The cylindrical drum 304, is rotateable about a drum axis 314. The cylindrical drum 304 is composed of a rotating upper drum 316 and a stationary lower drum 318, as represented in FIG. 3B. The drum axis 314 is orthogonal to the cylindrical surface of both the upper drum 316 and the lower drum 318. The cylindrical drum 304 also has a peripheral surface 320 which wraps around the circumference of the cylindrical drum 304.

Heads are embedded in or mounted on the peripheral surface 320 of the upper drum 316. In the illustrated embodiment of FIG. 3A, the peripheral surface 320 has two sets of heads embedded therein. Specifically, a first set of read heads, 326 and 328, and second set of write heads, 322 and 324 are embedded in the peripheral surface 320. However, the peripheral surface 320 may have any suitable number of heads, including but not limited to, multiple read and write heads, and even one read head and one write head. For simplicity of explanation, FIGS. 3B and 3C-5 only show one read head 328.

The magnetic tape 310 is contiguous with both the upper drum 316 and the lower drum 318 and it is positioned at a slight angle to the peripheral surface 320 of the upper drum 316. More specifically, the magnetic tape 310 is positioned so that helical scan data tracks 334 are generated by the magnetic tape system 300, as shown in FIG. 3C. The data tracks 334 are written diagonally across the tape 310, from one edge of the tape 310 to the other edge of the tape 310. The angle of the tracks are related to the geometry of the magnetic tape system 300, the width of the tape 310, and the rotation speed of the upper drum 316.

The lower drum 318 has a precision cut edge 330 that protrudes from peripheral surface 320 of the lower drum 318. The precision cut edge 330, and other suitable guides, can be used to guide the tape edge 340 and to hold the tape edge 340 in place, as represented by FIGS. 3B and 3C.

The upper drum 316 has an embedded pulse generator (PG) encoder 332, shown in FIG. 3C. The PG encoder 332 detects rotations of the drum motor shaft (not shown), and hence of the upper drum 316, and produces a position-related timing pulse every time the upper drum 315 rotates one revolution. These PG pulses are related to the characteristics of the upper drum (e.g., the rotating speed of the upper drum, the circumference of the upper drum, etc.).

In conventional magnetic tape systems 300, the PG pulse is typically used as a reference point for the read (and write) process. The position of the read head 328 relative to the PG pulse is often known. The time TŘ required to travel between the point at which the PG pulse is sensed and the start of the data tracks may also be known. Therefore, once the PG pulse is generated and sensed, the magnetic tape system waits a required amount of time, and then begins the writing process. During the reading process, the capstan motor controls the timing, such that the time required for the read head 328 to travel from the point at which the pulse is sensed to the start of a data region is always TŘ.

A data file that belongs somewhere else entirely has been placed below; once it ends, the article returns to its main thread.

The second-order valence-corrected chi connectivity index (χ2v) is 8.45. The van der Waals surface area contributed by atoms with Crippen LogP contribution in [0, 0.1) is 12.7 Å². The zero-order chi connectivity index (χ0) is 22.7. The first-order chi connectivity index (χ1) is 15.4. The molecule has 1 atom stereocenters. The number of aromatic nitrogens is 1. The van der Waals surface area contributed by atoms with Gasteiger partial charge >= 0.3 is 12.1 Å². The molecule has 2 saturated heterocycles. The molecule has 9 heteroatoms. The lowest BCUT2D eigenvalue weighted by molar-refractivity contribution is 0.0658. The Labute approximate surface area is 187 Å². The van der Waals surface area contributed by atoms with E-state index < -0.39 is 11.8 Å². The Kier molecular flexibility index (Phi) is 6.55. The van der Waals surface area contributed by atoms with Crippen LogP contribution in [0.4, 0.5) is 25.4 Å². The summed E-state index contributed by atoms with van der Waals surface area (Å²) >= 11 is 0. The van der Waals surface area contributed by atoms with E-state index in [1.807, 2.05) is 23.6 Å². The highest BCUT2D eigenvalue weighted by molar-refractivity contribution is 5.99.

The TŘ value represents the timing of a magnetic tape system 300 when the tape position and alignment are perfectly controlled. Specifically, the magnetic tape 310 is maintained at a constant vertical position relative to the cylindrical drum 304 (i.e., the magnetic tape 310 does not move up and down); the read head 328 is perfectly aligned with the data tracks 334 on the magnetic tape 310 before the reading process begins; and this alignment is maintained during the operation of the magnetic tape system 300.

Many factors can affect the timing of a magnetic tape system 300, such that the relative timing during the operation of the magnetic tape system 300 is unequal to TŘ. Some factors are dirt build up on the precision cut edge 330; dirt build up on the capstan 306; and whether two different magnetic tape systems were used to write the data tracks 334. Preferred embodiments of the present invention provide a calibration system that produces a relative timing, during operation of a magnetic tape system 300, that is always equal to TŘ. In particular, embodiments of the present invention employ a reference track that is located on the magnetic tape 310.

Because the reference track is located on the magnetic tape 310, the distance between the reference track and the data tracks 334 is not related to variations in the magnetic tape system 300. That is, the distance is not related to the ability of the precision cut edge 330 to guide the magnetic tape 310 nor is the distance related to the to ability of the tape transport 302 to transport the magnetic tape 310. Additionally, the distance is not related to whether the data tracks 334 were written by different magnetic tape systems 300. Instead, the distance is almost solely related to the characteristics of the magnetic tape 310. Prior to discussing the reference track, a calibration technique used in accordance with the present invention will be discussed.

Calibration

Before a read (or write) process begins, the magnetic tape system 300 is calibrated. Calibration involves calculating the time TŘ required to travel from a point at which a reference signal is sensed to a point in a data region of the magnetic tape 310. In many traditional magnetic tape systems, the reference signal is the system dependent PG pulse. In the preferred embodiment of the present invention, the reference signal is a recorded tape dependent reference track. Calibration is typically performed in same the manner, irrespective of the definition of the reference signal.